How to replace sail switch ? (Atwood 8012) - Escape Trailer Owners Community

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Old 06-11-2015, 08:45 AM   #1
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How to replace sail switch ? (Atwood 8012)

Can anyone point me to directions on how to get access to and replace the sail switch on an Atwood 8012-II?

Furnace fan comes on but shuts off quickly before ignition. I assume its most likely the sail switch.

Thanks.
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Old 06-11-2015, 09:46 AM   #2
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In lieu of someone that's done it... Just a guess, but if you look at the top drawing in the linked manual the switch is part #35, it looks to be mounted to #34 which in turn goes through the small rectangular hole in the side of the housing #26. I'd pull the unit and see if that's what it is. The spare I have has 2 push on spade connections, should be an easy swap.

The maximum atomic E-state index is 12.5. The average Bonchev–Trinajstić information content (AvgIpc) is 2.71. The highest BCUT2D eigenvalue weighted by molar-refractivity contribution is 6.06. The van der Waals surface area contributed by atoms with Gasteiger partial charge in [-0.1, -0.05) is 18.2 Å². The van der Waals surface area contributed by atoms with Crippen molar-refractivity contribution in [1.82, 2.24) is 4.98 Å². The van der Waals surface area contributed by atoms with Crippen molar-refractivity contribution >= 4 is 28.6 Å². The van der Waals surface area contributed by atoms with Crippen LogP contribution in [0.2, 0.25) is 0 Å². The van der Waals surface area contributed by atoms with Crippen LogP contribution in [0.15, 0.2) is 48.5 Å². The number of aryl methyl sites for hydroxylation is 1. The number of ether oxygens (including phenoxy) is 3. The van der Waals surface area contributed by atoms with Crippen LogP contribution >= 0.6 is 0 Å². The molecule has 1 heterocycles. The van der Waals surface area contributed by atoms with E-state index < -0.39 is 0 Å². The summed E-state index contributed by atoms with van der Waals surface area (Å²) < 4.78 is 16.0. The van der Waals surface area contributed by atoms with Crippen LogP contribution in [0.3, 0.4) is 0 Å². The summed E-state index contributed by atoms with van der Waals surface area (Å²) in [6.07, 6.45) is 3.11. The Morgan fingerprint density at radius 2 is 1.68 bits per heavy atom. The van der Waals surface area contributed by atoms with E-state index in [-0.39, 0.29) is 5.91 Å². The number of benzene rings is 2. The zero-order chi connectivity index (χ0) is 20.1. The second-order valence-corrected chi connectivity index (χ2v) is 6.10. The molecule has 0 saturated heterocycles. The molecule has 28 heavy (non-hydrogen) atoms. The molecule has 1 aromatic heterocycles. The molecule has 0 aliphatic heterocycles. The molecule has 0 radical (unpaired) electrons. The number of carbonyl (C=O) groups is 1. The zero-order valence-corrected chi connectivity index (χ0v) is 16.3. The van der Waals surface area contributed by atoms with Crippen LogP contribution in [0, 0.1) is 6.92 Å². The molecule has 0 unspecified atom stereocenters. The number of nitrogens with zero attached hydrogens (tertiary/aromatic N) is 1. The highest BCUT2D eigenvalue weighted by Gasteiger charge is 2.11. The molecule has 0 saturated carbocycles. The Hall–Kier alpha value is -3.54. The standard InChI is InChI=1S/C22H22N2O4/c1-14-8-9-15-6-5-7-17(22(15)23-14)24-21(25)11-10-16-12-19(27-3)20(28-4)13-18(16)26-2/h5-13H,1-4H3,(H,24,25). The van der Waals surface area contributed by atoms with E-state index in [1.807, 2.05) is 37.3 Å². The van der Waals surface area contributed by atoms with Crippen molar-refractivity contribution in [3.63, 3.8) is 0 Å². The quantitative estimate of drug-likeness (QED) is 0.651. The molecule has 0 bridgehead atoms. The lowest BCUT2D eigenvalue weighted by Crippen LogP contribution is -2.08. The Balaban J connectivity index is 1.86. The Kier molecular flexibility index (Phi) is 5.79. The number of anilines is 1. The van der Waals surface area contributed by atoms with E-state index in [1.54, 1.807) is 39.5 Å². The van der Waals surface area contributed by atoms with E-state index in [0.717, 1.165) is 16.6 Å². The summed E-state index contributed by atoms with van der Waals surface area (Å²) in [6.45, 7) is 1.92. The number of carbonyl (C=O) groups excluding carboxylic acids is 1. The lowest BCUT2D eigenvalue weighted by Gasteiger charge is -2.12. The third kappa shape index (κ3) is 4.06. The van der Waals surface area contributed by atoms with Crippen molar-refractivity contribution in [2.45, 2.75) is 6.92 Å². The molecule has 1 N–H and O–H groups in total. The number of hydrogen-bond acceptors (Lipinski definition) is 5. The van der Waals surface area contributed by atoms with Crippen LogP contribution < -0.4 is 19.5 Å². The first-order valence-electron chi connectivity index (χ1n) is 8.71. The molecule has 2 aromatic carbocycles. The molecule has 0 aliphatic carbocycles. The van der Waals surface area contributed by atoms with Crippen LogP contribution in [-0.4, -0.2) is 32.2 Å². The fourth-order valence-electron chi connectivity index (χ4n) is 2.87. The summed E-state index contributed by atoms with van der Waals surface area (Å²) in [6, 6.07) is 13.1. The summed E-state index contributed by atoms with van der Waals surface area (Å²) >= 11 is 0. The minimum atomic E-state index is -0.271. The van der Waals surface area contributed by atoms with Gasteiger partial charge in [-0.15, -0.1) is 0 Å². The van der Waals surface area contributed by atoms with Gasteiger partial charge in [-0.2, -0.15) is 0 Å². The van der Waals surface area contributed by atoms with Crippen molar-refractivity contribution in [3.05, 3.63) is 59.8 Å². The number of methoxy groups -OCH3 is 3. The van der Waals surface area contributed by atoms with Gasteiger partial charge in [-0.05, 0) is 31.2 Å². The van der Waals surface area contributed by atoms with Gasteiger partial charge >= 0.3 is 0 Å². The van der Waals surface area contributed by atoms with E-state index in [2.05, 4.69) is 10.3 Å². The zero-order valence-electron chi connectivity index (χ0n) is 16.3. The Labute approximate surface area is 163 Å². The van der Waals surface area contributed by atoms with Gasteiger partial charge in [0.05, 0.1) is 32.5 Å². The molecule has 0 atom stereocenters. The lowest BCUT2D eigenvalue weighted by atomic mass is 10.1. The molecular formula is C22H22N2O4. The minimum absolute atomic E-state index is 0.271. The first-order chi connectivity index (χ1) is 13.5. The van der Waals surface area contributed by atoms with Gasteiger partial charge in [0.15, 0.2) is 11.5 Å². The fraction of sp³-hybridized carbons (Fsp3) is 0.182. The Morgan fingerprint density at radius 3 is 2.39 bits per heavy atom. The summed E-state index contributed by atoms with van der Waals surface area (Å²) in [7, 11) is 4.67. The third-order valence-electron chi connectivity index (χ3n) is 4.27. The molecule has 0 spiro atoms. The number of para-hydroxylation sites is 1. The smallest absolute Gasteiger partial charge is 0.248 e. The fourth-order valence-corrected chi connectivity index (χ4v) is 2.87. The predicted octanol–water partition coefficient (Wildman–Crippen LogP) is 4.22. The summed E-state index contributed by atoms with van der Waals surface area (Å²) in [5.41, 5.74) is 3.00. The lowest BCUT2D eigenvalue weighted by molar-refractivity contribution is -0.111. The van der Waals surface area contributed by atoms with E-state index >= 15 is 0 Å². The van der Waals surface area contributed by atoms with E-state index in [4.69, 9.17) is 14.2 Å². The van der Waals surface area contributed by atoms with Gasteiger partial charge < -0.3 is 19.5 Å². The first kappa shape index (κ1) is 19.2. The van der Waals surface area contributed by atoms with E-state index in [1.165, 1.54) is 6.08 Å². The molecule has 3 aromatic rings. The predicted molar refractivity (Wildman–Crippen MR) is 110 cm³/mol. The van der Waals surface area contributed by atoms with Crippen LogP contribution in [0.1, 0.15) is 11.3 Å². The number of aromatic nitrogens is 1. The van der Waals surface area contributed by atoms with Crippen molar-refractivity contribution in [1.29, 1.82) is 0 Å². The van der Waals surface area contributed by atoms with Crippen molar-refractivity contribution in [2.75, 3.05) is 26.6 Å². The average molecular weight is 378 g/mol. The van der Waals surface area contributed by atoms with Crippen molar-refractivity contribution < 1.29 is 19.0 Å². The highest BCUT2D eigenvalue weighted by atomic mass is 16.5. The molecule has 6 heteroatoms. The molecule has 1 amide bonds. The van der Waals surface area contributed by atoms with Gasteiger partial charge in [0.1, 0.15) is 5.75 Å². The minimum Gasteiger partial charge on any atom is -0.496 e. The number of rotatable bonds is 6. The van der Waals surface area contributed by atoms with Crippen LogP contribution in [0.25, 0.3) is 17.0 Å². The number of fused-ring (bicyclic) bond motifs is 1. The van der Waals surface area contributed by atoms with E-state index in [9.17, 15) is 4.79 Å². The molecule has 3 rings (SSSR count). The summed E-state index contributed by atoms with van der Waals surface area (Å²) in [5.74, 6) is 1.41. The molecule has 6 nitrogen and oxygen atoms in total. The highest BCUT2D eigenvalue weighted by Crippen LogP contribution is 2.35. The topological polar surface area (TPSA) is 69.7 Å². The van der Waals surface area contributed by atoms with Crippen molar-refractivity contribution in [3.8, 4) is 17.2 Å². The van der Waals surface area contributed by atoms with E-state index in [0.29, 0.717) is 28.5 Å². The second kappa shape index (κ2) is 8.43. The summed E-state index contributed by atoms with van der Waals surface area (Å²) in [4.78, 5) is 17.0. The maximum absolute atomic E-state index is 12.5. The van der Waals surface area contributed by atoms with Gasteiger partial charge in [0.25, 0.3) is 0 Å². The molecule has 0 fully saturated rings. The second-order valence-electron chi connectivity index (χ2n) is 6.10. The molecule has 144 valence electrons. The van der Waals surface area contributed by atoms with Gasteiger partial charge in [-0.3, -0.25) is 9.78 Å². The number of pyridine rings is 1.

http://www.atwoodmobile.com/manuals/...dPartsList.pdf

Here's a blow up.
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Old 06-11-2015, 09:56 AM   #3
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Last one I changed (20+) years ago, the switch itself was a small MicroSwitch brand with two very small Phillips headed screws that held it in place. Tricky to get at but simple to change.
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Old 06-11-2015, 10:43 AM   #4
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Mine was best to remove the furnace. Then get at squirrel cage via fridge side edge (21).

Putting furnace back in with lining up vents properly is another topic.

I would suggest a trip to Chilliwack unless very comfortable with repair.
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Old 06-11-2015, 11:02 AM   #5